Let’s face it: there is no medium as pervasive as video. There are millions of TVs in the world. The television is on for nearly eight hours per day in the average American household. Because most Americans get their news and ideas from it, TV is powerful stuff.
With all this TV-watching going on, you’d think that more people would be interested in video production. Producing video is something that people enjoy. It allows for personal creative expression, which is very important in today’s world, where we are all flooded with the creative expressions of other people. Making video enables people to share the power of television, to spread ideas and influence an audience. The wielding of this power–even with a humble home camcorder–allows us to gain a feeling of pride and accomplishment, a sense of satisfaction at having completed an important task. Our finished video, even if it contains some noticeable flaws, becomes a piece of work that we can point to with pride.
For those making video with others, the process provides a wonderful environment for teamwork. Like team sports, videography allows us to synergize our efforts; when the video is complete, we see that the net sum of our effort is greater than the sum of the individual contributions of each participant.
There is no greater method of documenting or recording reality. Video’s ability to capture moving images and sound is absolute, convincing and comprehensive. Producing video makes us better communicators. It even trains us to improve our communication skills in other forms of expression, such as writing, speaking and the fine arts.
Making video is exciting and sexy. When people see a camcorder operator, there is an instant respect for the moment (especially when the camcorder is BIG). It causes observers to increase their respect for us. Why? Because people recognize the power of television in their own lives. Television seems so distant and powerful that anyone who can harness its power is seen as a near-supernatural messenger.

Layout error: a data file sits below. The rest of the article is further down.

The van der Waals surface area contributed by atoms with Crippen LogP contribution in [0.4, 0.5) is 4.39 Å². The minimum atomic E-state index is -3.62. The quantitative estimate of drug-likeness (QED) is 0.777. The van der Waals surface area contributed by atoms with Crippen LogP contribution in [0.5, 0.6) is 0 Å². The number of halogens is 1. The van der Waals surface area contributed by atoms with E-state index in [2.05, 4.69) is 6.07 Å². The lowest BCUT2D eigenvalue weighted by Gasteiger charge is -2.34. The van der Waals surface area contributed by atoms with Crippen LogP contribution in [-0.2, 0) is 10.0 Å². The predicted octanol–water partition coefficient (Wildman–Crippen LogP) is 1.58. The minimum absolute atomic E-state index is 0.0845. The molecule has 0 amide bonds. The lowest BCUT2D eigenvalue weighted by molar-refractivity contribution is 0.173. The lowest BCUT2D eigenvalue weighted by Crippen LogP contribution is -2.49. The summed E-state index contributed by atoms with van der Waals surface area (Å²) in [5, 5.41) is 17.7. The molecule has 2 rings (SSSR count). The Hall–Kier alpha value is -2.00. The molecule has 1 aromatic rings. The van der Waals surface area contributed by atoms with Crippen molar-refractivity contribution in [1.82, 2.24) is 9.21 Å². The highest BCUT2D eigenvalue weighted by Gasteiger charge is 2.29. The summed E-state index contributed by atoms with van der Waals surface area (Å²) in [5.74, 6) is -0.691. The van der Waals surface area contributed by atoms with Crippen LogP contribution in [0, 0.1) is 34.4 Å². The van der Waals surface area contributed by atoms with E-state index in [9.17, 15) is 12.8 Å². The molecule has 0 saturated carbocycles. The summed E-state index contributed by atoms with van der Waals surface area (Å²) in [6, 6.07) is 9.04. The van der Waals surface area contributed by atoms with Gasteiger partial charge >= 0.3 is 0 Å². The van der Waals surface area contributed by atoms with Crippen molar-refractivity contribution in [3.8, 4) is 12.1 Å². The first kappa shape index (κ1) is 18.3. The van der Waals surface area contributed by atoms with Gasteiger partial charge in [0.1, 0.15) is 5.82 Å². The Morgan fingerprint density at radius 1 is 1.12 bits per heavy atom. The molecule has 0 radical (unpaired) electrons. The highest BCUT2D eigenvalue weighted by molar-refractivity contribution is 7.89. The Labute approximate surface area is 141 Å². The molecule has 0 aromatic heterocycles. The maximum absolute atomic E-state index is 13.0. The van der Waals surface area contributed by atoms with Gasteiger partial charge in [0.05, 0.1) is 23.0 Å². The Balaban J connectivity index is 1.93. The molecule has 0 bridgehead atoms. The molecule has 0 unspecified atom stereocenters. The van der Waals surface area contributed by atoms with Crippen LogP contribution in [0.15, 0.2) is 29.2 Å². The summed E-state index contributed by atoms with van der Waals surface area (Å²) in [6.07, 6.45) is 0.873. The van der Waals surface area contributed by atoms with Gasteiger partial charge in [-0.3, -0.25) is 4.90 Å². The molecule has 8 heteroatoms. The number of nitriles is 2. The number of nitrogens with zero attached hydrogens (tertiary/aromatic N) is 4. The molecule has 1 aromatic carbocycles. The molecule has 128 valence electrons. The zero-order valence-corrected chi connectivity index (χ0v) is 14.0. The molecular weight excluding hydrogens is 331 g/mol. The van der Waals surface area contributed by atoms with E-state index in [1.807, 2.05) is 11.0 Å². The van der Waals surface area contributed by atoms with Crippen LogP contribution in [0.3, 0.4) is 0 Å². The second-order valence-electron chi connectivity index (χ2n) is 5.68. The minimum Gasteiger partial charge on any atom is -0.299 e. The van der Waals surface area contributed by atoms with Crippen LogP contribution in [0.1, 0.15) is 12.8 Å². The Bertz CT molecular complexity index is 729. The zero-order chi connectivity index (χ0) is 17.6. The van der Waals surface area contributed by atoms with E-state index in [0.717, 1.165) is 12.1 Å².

Because TV is pervasive in our society, the appearance of a subject in a video program automatically raises his or her credibility in the viewer’s eyes. Even if the subject is portrayed in a bad light, the fact that they are worthy enough for to be the subject of a video makes them more important and credible. Text is not quite as valuable in this way, nor is photography. If you make a video about "The Secret Life of Fleas," the video instantly makes the viewing audience pay more attention to fleas.
With all of these things going for it, why is video production not practiced by more people? For one thing, making video can be complicated. It involves learning the controls of a camcorder and a variety of video editing gear. Many newcomers don’t get satisfactory results, because making video involves a multitude of disciplines. Lighting, sound recording and directing talent are but three examples of crafts that are worthy of devoting an entire career to, yet videographers must learn all three–and more–if they are to be successful in their craft. It isn’t an impossible task though, and by learning the basics, which come quickly once you immerse yourself in video, even a relative newcomer can make compelling videos.
Some newcomers have difficulty determining what gear to buy. They are concerned about compatibility, obsolescence and price. These concerns are roadblocks in the path of the greater democratization of the craft of video. On the flip side, the video gear that’s coming out now is cheaper and easier to use than ever before.
Assuming that you are reading this magazine because you have already committed yourself to becoming a proficient videographer, I congratulate you. You should be proud of all of your hard work and efforts. It is people like you that help utilize television to bring it to its greatest potential.